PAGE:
Present Condition of 1FNPS Fuel Debris

Fuel assemblies with the design called “BWR STEP 3” had been loaded in the reactors. Each new fuel assembly contains six kinds of uranium dioxide (UO2) fuel (Fig. 21.1, Table 21.1). The most popular initial 235U/U enrichment in the fuels is

4.4 wt%, whose inventory per assembly is 76.8 kgU. The fuel of 9.6 kgU per assembly has the highest initial enrichment of 4.9 wt%. The initial uranium inventory in total is 170.9 kgU per assembly, including fuels of other enrichments and of the UO2-gadolinium oxide (Gd2O3) composite [4].

The Unit 1 reactor in 1FNPS had 400 assemblies, which consisted of six batches of burn-up. Each of the Unit 2 and 3 reactors had 548 assemblies of five batches. Among these assemblies, 64 in the Unit 1 reactor, and 116 in the Unit 2 reactor, had a low burn-up of only 3–5 GWD/t (Table 21.2). Other assemblies of the same number are older but still have a burn-up as low as 15–16 GWD/t. The oldest assemblies have a burn-up of about 40 GWD/t [5].

Fig. 21.1 Benchmark model of the BWR STEP3 fuel assembly

The condition of the fuel debris has not yet been identified in any reactor except estimations by severe accident analysis codes. Study of the TMI-2 fuel debris [6], however, suggests that various kinds of fuel debris may also be produced in the 1FNPS reactors, such as hard and loose debris. Especially, loose debris may show a wide variety of composition including structural materials such as Zircaloy and

Table 21.1 Initial uranium inventory in a boiling water reactor (BWR) STEP 3 fuel assembly

Table 21.2 Burn-ups of fuel assemblies in the 1FNPS reactors

a16 MOX assemblies included

steel. Boron originating from the control rods cannot be expected necessarily to coexist with the fuel debris. It is also possible that the fuel debris in CVs has been generated through the molten core–concrete interaction (MCCI). It must be considered that the fuel debris is not uniform and will be found at various locations.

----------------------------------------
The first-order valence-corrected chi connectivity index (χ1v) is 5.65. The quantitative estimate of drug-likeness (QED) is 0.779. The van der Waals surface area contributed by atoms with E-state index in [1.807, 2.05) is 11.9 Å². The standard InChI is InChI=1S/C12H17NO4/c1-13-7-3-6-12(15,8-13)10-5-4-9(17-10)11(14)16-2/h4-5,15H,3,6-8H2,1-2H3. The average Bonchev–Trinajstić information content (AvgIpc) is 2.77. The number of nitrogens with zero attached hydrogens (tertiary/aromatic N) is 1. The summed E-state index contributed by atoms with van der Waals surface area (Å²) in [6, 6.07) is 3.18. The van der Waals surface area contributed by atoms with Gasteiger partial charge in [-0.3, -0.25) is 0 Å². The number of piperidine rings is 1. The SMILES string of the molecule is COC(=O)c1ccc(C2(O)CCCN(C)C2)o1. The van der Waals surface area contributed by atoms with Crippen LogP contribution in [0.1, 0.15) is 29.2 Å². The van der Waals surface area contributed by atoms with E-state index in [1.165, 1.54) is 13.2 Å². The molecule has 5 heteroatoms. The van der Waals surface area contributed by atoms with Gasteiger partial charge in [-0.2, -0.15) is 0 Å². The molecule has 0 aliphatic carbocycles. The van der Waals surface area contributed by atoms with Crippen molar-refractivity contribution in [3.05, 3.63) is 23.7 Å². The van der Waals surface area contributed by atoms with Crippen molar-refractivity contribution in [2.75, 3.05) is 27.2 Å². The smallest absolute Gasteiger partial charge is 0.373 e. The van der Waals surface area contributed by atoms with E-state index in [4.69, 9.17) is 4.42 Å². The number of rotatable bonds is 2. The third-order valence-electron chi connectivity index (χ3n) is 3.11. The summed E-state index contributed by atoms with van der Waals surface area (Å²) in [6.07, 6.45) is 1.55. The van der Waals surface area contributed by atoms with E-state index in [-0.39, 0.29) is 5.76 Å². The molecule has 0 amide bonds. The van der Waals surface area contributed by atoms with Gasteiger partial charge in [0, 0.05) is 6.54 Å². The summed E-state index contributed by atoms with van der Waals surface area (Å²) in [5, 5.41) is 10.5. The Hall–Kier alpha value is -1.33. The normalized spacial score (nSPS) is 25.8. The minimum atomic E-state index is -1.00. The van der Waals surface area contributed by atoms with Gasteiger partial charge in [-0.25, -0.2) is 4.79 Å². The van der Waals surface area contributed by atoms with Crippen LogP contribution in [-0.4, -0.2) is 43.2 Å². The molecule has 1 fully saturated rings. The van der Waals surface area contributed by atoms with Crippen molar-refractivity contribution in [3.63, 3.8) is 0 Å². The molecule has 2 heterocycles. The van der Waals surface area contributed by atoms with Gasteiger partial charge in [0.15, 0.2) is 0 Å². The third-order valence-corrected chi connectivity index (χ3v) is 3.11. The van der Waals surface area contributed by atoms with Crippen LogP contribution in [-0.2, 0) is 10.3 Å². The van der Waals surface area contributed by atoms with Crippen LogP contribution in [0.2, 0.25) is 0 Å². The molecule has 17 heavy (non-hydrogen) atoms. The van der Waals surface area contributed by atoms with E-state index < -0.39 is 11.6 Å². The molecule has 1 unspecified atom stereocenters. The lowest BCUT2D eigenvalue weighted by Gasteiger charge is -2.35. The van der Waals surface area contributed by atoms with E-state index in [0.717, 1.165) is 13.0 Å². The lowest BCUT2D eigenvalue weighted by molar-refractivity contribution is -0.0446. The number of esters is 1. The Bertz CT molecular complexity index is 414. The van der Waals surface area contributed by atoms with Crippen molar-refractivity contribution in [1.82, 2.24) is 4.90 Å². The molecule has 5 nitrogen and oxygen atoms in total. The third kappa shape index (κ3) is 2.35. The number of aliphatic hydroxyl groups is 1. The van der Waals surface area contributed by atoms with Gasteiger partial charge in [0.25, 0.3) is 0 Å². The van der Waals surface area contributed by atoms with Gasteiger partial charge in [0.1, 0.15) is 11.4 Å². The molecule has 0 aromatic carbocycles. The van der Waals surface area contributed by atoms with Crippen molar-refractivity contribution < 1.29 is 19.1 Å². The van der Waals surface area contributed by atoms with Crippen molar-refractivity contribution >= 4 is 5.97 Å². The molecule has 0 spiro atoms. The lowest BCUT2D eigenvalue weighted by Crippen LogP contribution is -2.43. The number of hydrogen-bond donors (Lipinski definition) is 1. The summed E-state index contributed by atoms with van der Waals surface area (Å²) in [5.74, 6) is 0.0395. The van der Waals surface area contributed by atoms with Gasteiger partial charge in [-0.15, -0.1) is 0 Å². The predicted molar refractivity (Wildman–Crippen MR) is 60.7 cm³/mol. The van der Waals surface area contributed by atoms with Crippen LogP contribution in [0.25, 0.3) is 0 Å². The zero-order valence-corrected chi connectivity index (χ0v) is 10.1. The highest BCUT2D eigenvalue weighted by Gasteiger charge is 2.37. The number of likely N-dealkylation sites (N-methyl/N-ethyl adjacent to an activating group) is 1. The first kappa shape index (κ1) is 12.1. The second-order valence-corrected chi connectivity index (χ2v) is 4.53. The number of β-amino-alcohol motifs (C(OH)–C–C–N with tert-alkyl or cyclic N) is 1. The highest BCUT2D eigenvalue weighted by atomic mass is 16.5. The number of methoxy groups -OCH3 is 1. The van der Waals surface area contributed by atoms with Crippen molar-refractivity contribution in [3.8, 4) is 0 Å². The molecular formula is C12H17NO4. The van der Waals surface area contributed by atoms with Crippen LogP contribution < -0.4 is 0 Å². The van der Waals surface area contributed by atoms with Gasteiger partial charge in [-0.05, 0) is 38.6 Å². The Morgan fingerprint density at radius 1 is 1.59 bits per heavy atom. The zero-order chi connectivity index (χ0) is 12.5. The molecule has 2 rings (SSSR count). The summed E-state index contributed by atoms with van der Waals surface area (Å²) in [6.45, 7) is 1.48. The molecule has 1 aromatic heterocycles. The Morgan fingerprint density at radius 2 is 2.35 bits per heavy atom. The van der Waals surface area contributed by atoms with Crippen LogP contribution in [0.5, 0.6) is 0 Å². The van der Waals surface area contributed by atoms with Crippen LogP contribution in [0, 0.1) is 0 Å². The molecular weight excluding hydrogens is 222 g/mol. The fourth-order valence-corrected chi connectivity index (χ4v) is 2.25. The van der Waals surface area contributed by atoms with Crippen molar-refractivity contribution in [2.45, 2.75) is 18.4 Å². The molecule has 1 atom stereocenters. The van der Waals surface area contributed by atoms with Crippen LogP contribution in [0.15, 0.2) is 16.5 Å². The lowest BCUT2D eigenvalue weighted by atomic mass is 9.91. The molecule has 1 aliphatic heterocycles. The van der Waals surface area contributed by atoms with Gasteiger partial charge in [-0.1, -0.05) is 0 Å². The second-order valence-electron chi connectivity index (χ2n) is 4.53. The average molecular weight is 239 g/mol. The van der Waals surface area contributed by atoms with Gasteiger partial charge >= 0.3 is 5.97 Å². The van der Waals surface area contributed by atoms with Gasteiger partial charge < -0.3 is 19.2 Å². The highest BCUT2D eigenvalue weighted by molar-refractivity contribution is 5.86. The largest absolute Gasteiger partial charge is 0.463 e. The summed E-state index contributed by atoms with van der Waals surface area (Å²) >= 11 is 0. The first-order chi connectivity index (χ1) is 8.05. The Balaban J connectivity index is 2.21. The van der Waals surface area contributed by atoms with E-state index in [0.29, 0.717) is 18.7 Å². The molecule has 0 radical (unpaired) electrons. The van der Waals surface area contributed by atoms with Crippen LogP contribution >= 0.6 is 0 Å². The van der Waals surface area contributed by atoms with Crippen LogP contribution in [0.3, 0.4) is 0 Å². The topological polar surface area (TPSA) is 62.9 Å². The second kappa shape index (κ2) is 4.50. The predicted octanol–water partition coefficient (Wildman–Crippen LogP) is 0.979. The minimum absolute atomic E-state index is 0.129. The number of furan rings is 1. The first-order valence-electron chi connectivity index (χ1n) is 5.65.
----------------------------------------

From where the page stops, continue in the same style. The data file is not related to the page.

The fuel debris is being cooled with nonborated water although it is highly preferable to add neutron poison and to maintain enough concentration in the water to secure the subcritical condition such as was performed after the TMI-2 accident. Boration is not realistic at present because of the coolant water leakage from CVs and underground water inflow to the coolant water circulation. Boron will be injected only in the event of re-criticality [7].

Criticality Characteristics of Fuel Debris

The criticality safety handbook shows the minimum critical masses of homogeneous uranium-water mixtures, 36 and 53 kg, respectively for the 235U/U enrichments of 5 and 4 wt%. Mass control limits that can avoid criticality are also given for heterogeneous UO2-water composites, that is, 28 kg for the 5 wt% enrichment. Even for the 3 wt% enrichment, its mass limit is still 67 kg [8]. These numbers are small compared to the possible uranium inventory in each fuel assembly with low burn-up.

Fuel debris may exist as composites of UO2 and structural materials such as Zircaloy and steel in the pressure vessels (PVs). Zircaloy does not greatly affect the criticality characteristics of fuel debris because of its small neutron absorption cross ection, but the iron in steel may increase the critical mass of fuel debris because it has strong neutron absorption.

The MCCI product would be a composite of UO2 and concrete. The major content of concrete is silicon dioxide, which has also a small neutron absorption cross section and neutron moderation capability. The critical mass of the UO2– concrete composite has been evaluated as 400 kg for the fresh UO2 of 5 wt% 235U/U enrichment. For the fuel burned up to 12 GWD/t, the critical mass can be as small as 800 or 2,000 kg, depending on how the effect of fission products is considered. Only the water bonded in concrete is considered in the evaluation; therefore, the critical masses can be smaller when the MCCI product is submerged in the coolant water [9]. The mass of 2,000 kg is equivalent to 12 fuel assemblies. It is also known that a certain cluster of 16 assemblies in the Unit 2 reactor has an average burn-up of about 14 GWD/t. Thus, this evaluation is not far from reality.

Before knowing the actual condition of fuel debris, it is possible to compute critical conditions. Such work has been already conducted for many years to produce a handbook or a database for criticality safety. It is easy to extend these standards to wider conditions such as UO2–steel composite or UO2–concrete composite. The computation will supply a new set of “criticality maps of fuel debris.” These maps will indicate (Fig. 21.2) subcritical and critical conditions, and supercritical conditions that would likely bring severe consequences. In Fig. 21.2, the horizontal line represents variation of composition, and the vertical line represents variation of geometry. Composition on the right has higher reactivity and smaller critical volume. On the left, the composition is certainly subcritical, which can be excluded from the criticality control.

The actual criticality situation will be assessed by placing onto the map the fuel debris condition revealed by observations or sample analyses. It is also necessary to study how the condition can move on this map from expected changes such as temperature drop in the fuel debris or geometry changes caused by retrieval work of fuel debris, etc.

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